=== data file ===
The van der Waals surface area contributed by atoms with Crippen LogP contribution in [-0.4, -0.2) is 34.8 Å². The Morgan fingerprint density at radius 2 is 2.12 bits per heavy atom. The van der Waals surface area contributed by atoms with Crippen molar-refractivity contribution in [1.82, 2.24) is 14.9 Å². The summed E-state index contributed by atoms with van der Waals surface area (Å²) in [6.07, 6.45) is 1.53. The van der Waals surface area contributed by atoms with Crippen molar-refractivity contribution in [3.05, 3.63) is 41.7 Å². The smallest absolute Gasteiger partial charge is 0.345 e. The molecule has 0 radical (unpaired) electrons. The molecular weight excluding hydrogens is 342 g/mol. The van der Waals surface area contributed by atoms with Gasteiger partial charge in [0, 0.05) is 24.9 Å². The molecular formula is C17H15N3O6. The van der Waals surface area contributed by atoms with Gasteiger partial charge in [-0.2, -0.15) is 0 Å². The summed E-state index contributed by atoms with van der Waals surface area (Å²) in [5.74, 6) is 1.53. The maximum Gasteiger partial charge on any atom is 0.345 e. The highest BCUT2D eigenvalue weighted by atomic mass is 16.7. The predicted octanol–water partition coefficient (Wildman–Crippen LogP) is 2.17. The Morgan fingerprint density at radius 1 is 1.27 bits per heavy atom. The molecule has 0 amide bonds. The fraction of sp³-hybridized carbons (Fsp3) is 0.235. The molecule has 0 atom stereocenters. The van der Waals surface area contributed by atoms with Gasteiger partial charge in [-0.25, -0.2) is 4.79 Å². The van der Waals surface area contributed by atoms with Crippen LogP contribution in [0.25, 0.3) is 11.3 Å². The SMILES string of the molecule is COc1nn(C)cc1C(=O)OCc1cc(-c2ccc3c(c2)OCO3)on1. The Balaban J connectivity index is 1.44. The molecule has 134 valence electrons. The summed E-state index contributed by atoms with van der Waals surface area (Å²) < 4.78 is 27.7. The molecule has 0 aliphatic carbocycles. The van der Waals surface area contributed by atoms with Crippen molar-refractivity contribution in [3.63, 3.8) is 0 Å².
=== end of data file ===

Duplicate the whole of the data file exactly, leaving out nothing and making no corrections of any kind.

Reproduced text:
The van der Waals surface area contributed by atoms with Crippen LogP contribution in [-0.4, -0.2) is 34.8 Å². The Morgan fingerprint density at radius 2 is 2.12 bits per heavy atom. The van der Waals surface area contributed by atoms with Crippen molar-refractivity contribution in [1.82, 2.24) is 14.9 Å². The summed E-state index contributed by atoms with van der Waals surface area (Å²) in [6.07, 6.45) is 1.53. The van der Waals surface area contributed by atoms with Crippen molar-refractivity contribution in [3.05, 3.63) is 41.7 Å². The smallest absolute Gasteiger partial charge is 0.345 e. The molecule has 0 radical (unpaired) electrons. The molecular weight excluding hydrogens is 342 g/mol. The van der Waals surface area contributed by atoms with Gasteiger partial charge in [0, 0.05) is 24.9 Å². The molecular formula is C17H15N3O6. The van der Waals surface area contributed by atoms with Gasteiger partial charge in [-0.2, -0.15) is 0 Å². The summed E-state index contributed by atoms with van der Waals surface area (Å²) in [5.74, 6) is 1.53. The maximum Gasteiger partial charge on any atom is 0.345 e. The highest BCUT2D eigenvalue weighted by atomic mass is 16.7. The predicted octanol–water partition coefficient (Wildman–Crippen LogP) is 2.17. The Morgan fingerprint density at radius 1 is 1.27 bits per heavy atom. The molecule has 0 amide bonds. The fraction of sp³-hybridized carbons (Fsp3) is 0.235. The molecule has 0 atom stereocenters. The van der Waals surface area contributed by atoms with Gasteiger partial charge in [-0.25, -0.2) is 4.79 Å². The van der Waals surface area contributed by atoms with Crippen LogP contribution in [0.25, 0.3) is 11.3 Å². The SMILES string of the molecule is COc1nn(C)cc1C(=O)OCc1cc(-c2ccc3c(c2)OCO3)on1. The Balaban J connectivity index is 1.44. The molecule has 134 valence electrons. The summed E-state index contributed by atoms with van der Waals surface area (Å²) < 4.78 is 27.7. The molecule has 0 aliphatic carbocycles. The van der Waals surface area contributed by atoms with Crippen molar-refractivity contribution in [3.63, 3.8) is 0 Å².